The desire for additional determinations of the CKM matrix element $V_{ub}$ and a long-standing 2-3$\sigma$ discrepancy between results from inclusive $B\to X_u$ and exclusive $B\to\pi$ processes motivate the study of $B\to\pi$ semileptonic form factors on the lattice. The status of our preliminary $B\to\pi\ell\nu$ results will be discussed by highlighting updates to our analysis. The analysis is carried out on a subset of the RBC/UKQCD 2+1f Iwasaki gauge action ensembles, with $b$ quarks simulated using the Columbia formulation of the relativistic heavy quark action, and the light valence-quarks simulated with domain wall fermions. The final results of this project will provide updates to the 2015 RBC/UKQCD $B\to\pi\ell\nu$ result.
We show the heavy quark diffusion coefficient calculated on the lattice. The coefficient is obtained from the color-electric correlators via Kubo formula. The correlators are measured at 1.5$T_c$ on different large isotropic lattices in the quenched approximation under gradient flow. After continuum extrapolation we also extrapolate the continuum correlators back to zero flow time. The extrapolated correlators are then fitted using theoretically motivated model spectral functions. By taking the slope of the spectral function at vanishing frequency we obtain the heavy quark diffusion coefficient. In this talk we will also compare our results with those from other lattice studies.
We present results of chiral condensates, masses and decay constants of neutral pseudo scalar mesons in (2+1)-flavor QCD in the presence of external magnetic fields at zero temperature. We discuss the validity of Gell-Mann-Oakes-Renner relation in a wide region of magnetic field strength $eB$ up to around 3.5 GeV$^2$. The simulations were performed on $32^3\times96$ lattices using the Highly Improved Staggered Quarks (HISQ) action with a single lattice cutoff $a$=0.117 fm and $m_\pi\approx$ 220 MeV. Sixteen values of $eB$ along the $z$ direction up to around 3.5 GeV$^2$ have been applied in the simulation.
We report on our recent results of the shear viscosity $\eta$ of the classical Yang-Mills (CYM) field on a lattice by using the Green-Kubo formula, where the shear viscosity is calculated from the time-correlation function of the energy-momentum tensor in equilibrium. The point of our investigation consists in utilization of the inherent scale invariance of CYM, and thereby the possible lattice-spacing dependence of the numerical results was circumvented. Thus the dependence of the shear viscosity $\eta(g,T)$ on the coupling $g$ and temperature $T$ is represented by a scaling function $f_\eta(g^2T)$ as $\eta(g,T)=Tf_\eta(g^2T)$ due to the scaling-invariant property of the CYM. The explicit functional form of $f_\eta(g^2T)$ is successfully determined from the calculated shear viscosity: It turns out that $\eta(g,T)$ of the CYM field is proportional to $1/g^{1.10-1.88}$ at weak coupling, which has a weaker dependence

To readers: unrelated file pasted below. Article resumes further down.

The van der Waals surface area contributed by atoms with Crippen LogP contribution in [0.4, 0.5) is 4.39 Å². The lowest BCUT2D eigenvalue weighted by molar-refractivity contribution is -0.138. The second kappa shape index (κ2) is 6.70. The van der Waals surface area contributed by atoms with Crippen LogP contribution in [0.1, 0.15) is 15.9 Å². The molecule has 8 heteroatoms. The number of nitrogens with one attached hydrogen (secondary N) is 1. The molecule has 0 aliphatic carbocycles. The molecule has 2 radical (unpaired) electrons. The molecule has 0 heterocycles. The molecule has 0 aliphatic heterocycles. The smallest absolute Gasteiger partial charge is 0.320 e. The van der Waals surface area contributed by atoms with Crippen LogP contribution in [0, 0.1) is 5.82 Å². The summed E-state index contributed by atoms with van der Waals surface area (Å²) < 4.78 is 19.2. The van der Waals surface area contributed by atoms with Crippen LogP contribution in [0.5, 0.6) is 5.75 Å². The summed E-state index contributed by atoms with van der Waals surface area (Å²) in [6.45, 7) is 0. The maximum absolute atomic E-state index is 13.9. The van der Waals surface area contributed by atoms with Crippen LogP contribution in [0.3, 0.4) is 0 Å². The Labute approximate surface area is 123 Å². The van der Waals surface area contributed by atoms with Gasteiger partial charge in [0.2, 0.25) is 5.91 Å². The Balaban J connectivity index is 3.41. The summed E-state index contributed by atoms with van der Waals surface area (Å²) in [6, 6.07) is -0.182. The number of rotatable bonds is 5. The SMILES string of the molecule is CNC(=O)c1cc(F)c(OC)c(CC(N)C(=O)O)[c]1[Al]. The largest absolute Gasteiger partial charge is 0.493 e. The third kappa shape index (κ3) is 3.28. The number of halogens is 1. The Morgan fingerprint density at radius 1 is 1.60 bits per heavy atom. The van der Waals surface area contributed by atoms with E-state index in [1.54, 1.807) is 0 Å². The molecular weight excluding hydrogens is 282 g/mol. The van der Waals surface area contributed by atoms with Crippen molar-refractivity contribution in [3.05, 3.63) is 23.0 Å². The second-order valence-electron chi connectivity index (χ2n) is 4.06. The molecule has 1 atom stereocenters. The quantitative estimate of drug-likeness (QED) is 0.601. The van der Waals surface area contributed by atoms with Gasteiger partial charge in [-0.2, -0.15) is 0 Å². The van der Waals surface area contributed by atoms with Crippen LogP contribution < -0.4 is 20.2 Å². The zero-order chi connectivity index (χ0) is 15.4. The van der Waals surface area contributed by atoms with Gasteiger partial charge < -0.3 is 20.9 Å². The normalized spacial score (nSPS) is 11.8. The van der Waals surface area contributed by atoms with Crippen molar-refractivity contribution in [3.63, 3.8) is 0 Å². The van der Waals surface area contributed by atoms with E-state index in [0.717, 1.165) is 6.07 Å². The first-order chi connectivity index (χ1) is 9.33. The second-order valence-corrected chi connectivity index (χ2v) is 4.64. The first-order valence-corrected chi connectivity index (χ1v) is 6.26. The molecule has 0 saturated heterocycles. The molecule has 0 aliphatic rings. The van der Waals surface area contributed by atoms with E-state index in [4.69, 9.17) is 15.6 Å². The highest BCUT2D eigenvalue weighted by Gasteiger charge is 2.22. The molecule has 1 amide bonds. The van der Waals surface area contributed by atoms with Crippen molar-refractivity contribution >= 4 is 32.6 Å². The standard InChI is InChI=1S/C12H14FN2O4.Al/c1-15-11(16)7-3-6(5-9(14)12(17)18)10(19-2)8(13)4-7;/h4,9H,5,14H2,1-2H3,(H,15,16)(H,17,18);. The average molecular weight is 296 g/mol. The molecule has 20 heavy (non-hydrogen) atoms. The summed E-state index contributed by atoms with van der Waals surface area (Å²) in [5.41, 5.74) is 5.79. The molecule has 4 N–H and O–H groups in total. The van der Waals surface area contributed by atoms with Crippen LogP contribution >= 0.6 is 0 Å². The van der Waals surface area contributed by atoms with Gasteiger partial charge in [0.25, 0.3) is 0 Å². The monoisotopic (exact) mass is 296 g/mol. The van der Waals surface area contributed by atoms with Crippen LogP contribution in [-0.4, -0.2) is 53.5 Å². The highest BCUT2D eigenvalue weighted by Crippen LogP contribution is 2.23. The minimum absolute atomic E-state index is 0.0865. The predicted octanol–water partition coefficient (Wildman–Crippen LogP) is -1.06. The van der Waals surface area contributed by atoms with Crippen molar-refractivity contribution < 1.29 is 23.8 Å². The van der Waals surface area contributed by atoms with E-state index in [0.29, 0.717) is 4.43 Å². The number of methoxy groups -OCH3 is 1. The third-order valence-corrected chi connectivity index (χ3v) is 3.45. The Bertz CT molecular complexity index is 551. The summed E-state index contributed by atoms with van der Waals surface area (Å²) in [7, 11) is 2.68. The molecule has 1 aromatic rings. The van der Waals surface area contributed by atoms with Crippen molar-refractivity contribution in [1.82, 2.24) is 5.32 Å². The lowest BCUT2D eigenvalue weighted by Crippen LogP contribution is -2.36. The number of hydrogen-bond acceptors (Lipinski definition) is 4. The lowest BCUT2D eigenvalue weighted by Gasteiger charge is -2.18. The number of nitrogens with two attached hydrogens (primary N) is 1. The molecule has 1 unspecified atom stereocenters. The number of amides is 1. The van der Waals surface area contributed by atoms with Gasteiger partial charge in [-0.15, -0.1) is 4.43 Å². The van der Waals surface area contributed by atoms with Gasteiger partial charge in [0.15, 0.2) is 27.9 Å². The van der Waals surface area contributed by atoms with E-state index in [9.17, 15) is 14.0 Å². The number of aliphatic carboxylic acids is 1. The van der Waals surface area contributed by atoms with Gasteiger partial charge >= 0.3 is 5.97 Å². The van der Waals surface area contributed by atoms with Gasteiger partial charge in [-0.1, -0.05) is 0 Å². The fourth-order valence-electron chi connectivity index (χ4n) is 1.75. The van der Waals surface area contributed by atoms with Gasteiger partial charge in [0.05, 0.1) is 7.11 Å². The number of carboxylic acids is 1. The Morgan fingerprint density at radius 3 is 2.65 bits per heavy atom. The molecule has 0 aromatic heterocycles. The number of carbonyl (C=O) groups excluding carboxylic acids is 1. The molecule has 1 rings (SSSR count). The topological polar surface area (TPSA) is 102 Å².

on $g$ than that in the leading-order perturbation theory but consistent with that of the ""anomalous viscosity"" $\eta\propto 1/g^{1.5}$ under the strong disordered field.
The obtained shear viscosity is also found to be roughly consistent with that estimated through the analysis of the anisotropy of the pressure of the CYM dynamics in the expanding geometry with recourse to a hydrodynamic equation.
We propose the sparse modeling method to estimate the spectral function from the smeared correlation functions. We give a description of how to obtain the shear viscosity from the correlation function of the renormalized energy-momentum tensor (EMT) measured by the gradient flow method (C(t,τ)) for the quenched QCD at finite temperature. The measurement of the renormalized EMT in the gradient flow method reduces a statistical uncertainty thanks to its property of the smearing. However, the smearing breaks the sum rule of the spectral function and the over-smeared data in the correlation function may have to be eliminated from the analyzing process of physical observables. In this work, we demonstrate that the sparse modeling analysis in the intermediate-representation basis (IR basis), which connects between the Matsubara frequency data and real frequency data. It works well even using very limited data of C(t,τ) only in the fiducial window of the gradient flow. We utilize the ADMM algorithm which is useful to solve the LASSO problem under some constraints. We show that the obtained spectral function reproduces the input smeared correlation function at finite flow-time. Several systematic and statistical errors and the flow-time dependence are also discussed.
This talk is based on
https://arxiv.org/abs/2004.02426
In this report we present the results of lattice study of how rotation influences confinement/deconfinement transition in SU(3) gluodynamics. To conduct this study we pass to the reference frame which rotates with the system under consideration. In this reference frame rotation is accounted for by the external gravitational field. We calculate the Polyakov loop, its susceptibility
and determine the critical temperature of the confinement/deconfinement transition for various angular velocities. We find that rotation leads to rise of the critical temperature.